El Salvador isn’t exactly on the tourist circuit, so when I started searching for information on hiking the Santa Ana volcano, I found very little. There are a few blogs out there that have some details, but not as much as I was looking for. I’m going to try to remedy that here. It’s a long post with a ton of pictures. If you’re thinking of doing this hike, I hope you find this information useful. And if you have any questions, feel free to leave me a comment!

Since we’ve hired expensive transportation for our longer trips, we decide to take the bus for this trip. The cost is $0.90 each way. So cheap! It makes me feel guilty for spending so much on our hired driver. But at least I know I’m helping someone earn a living.

There are two bus stations in Santa Ana, so it’s important to make sure you go to the right one. They are close to each other though, so if you go to the wrong one, you should still be able to make it to the correct station in time. The picture below shows the location of both, with the correct one highlighted.

Map of bus station

Carlos (our hostel host) tells us to make sure we’re at the station by 7:30am, though there’s probably about 10 minutes of leeway. But we don’t want to miss it, so we head out early. We purchase our tickets at the desk. I state that we’re going to Cerro Verde, but I’m sure saying “Santa Ana volcano” works as well. Then we sit and wait for our bus to be called.

10 minutes later, a bus official comes in to let us know our bus (#248) is here and we can now board. I feel exactly like I’m back riding the bus going to elementary school. Chicken buses are decommissioned school buses from America that are sent to countries like El Salvador for public use. They are given a colorful makeover and are ready to go. There isn’t much leg room (unsurprisingly), and I’m pretty sure the shocks have never been replaced, but for $0.90, we make do.

Chicken bus

Kels and Em

The ride takes about an hour and a half, twisting and turning through the mountains, stopping frequently to pick people up. Vendors cycle through selling various snacks and drinks to riders. I read for most of it since Emma is easily car sick. I don’t want to be leaning over her taking a million pictures that probably won’t turn out well anyway.

The bus stops at the Cerro Verde park entrance between 9 and 9:30am. A park ranger (or some sort of official) gets on to let us tourists know that this is where we need to get off to hike the volcano. This is the part of the trip where a stronger grasp of Spanish would really come in handy. I know enough to order food and ask for a room, but beyond that, I’m limited. Fortunately we meet a girl from Germany who speaks Spanish (and English) fluently, so she helps us out.

We have to pay $3 to the guy in the building below as our park entrance fee.

Then we walk up the road a ways to the main starting point.

The picture above shows where to meet the guides. At least as of 2016. We saw signs of a larger complex being built, which would seem to indicate that tourism here is expanding. Perhaps in a year, there will be a much fancier guide house.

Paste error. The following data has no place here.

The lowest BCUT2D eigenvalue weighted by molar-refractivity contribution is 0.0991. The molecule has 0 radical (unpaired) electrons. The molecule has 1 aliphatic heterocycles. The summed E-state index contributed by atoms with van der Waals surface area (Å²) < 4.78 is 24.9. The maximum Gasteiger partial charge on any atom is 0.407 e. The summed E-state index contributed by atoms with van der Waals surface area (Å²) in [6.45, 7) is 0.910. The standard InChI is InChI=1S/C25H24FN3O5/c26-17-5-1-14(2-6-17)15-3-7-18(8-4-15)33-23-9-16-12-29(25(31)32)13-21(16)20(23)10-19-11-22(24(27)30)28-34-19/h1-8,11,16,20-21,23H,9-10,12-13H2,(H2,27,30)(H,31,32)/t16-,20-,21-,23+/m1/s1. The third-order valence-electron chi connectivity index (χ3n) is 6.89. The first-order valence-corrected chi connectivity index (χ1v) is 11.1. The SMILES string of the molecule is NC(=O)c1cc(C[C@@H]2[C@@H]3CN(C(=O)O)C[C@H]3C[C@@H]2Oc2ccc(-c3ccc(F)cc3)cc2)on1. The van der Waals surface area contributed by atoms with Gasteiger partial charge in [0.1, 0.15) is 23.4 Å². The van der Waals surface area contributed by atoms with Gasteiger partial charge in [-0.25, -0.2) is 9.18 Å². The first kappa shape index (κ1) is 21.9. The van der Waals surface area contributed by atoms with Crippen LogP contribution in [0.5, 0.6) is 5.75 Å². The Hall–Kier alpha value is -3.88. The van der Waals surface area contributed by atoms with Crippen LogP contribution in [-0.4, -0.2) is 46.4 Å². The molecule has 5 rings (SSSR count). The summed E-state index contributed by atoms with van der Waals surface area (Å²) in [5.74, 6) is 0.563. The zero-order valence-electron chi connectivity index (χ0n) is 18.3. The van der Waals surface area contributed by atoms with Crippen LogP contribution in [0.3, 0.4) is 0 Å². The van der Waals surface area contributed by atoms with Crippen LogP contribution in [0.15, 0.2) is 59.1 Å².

Our guide doesn’t speak any English either, but Romina, our German friend, translates for us. She says that the hike is supposed to begin at 11am, but due to the clouds and threat of electrical storm, we may not be able to go at all. Oh no! I will be so bummed if we came all this way and aren’t able to do the trek.

If hiking isn’t your thing (or your trip is canceled), the gardens of Cerro Verde are quite lovely. There looks to be plenty of funny sculptures and walking trails to enjoy them. And I’m sure they are even better in the sunshine.

While we wait for the weather to clear a bit, we head over to the little cafe for a cup of coffee.

There are two other travelers waiting as well, from Australia and the Netherlands. We strike up a conversation, all hoping we’ll be able to make the trek. The clouds descend and lift, as do our hopes. Stop toying with us clouds!

A woman starts making pupusa’s as we leave. I would love to have had one, but they aren’t ready in time.


At last our guide says we can go! Yay! We all gather round to hear details of the hike before setting out. Well, we listen, but we don’t understand (I have signed up for a Spanish class now that I’m home to remedy this type of situation in the future). Hopefully everything will be alright.

Down, down, down we go. Every step makes me wonder how many more we’ll have to take to go up again. Or perhaps this is some sort of all downhill hike? Not sure how that would work, but I could be OK with that! (Spoiler – it’s not.)

We are apparently taking the scenic route back to the main road the bus brought us in on. Seems a bit weird that we have to go up so far to meet our guide, only to have to retrace our steps down again. Perhaps the land around the real start of the hike isn’t available for building the guide house?

But soon we’re on the right track and the hike can officially begin. This is also where we pick up two police officers to accompany us to the top. Apparently this area used to have a problem with thieves attacking climbers to steal their stuff, but since the police escort began, it hasn’t been an issue. I do feel kind of bad for them though, hiking in their police boots and uniforms, carrying guns. Sounds less than ideal.

Wait, it’s awfully steep! Did I really sign up for this? (Says the girl who climbed Kilimanjaro and most of Rainier.)